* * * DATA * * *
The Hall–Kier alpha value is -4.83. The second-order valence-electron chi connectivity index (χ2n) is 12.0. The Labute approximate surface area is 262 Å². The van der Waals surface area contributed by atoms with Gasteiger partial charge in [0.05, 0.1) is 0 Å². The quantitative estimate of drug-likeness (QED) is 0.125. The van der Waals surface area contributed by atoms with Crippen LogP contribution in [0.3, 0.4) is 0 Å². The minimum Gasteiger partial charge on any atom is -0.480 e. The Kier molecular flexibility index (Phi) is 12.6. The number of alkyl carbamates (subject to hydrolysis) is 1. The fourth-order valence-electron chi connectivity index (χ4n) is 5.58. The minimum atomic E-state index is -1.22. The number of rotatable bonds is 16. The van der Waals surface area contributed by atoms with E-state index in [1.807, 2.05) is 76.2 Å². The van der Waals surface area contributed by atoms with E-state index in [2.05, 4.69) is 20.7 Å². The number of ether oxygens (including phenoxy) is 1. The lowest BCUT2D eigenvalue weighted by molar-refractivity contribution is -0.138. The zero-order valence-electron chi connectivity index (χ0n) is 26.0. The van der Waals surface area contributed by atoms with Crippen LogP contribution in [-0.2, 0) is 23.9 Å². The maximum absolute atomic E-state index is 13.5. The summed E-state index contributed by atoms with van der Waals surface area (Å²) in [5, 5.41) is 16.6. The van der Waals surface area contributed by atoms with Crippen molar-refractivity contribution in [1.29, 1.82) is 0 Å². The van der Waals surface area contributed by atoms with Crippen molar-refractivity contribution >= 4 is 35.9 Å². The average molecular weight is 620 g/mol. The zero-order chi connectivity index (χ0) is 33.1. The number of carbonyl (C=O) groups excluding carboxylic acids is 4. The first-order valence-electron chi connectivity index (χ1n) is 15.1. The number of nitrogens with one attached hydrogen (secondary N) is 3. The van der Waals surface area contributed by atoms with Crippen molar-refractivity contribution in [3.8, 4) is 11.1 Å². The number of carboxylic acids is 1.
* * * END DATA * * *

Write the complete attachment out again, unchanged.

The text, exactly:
The Hall–Kier alpha value is -4.83. The second-order valence-electron chi connectivity index (χ2n) is 12.0. The Labute approximate surface area is 262 Å². The van der Waals surface area contributed by atoms with Gasteiger partial charge in [0.05, 0.1) is 0 Å². The quantitative estimate of drug-likeness (QED) is 0.125. The van der Waals surface area contributed by atoms with Crippen LogP contribution in [0.3, 0.4) is 0 Å². The minimum Gasteiger partial charge on any atom is -0.480 e. The Kier molecular flexibility index (Phi) is 12.6. The number of alkyl carbamates (subject to hydrolysis) is 1. The fourth-order valence-electron chi connectivity index (χ4n) is 5.58. The minimum atomic E-state index is -1.22. The number of rotatable bonds is 16. The van der Waals surface area contributed by atoms with E-state index in [1.807, 2.05) is 76.2 Å². The van der Waals surface area contributed by atoms with E-state index in [2.05, 4.69) is 20.7 Å². The number of ether oxygens (including phenoxy) is 1. The lowest BCUT2D eigenvalue weighted by molar-refractivity contribution is -0.138. The zero-order valence-electron chi connectivity index (χ0n) is 26.0. The van der Waals surface area contributed by atoms with Crippen LogP contribution in [-0.2, 0) is 23.9 Å². The maximum absolute atomic E-state index is 13.5. The summed E-state index contributed by atoms with van der Waals surface area (Å²) in [5, 5.41) is 16.6. The van der Waals surface area contributed by atoms with Crippen molar-refractivity contribution in [1.29, 1.82) is 0 Å². The van der Waals surface area contributed by atoms with Crippen molar-refractivity contribution >= 4 is 35.9 Å². The average molecular weight is 620 g/mol. The zero-order chi connectivity index (χ0) is 33.1. The number of carbonyl (C=O) groups excluding carboxylic acids is 4. The first-order valence-electron chi connectivity index (χ1n) is 15.1. The number of nitrogens with one attached hydrogen (secondary N) is 3. The van der Waals surface area contributed by atoms with Crippen molar-refractivity contribution in [3.8, 4) is 11.1 Å². The number of carboxylic acids is 1.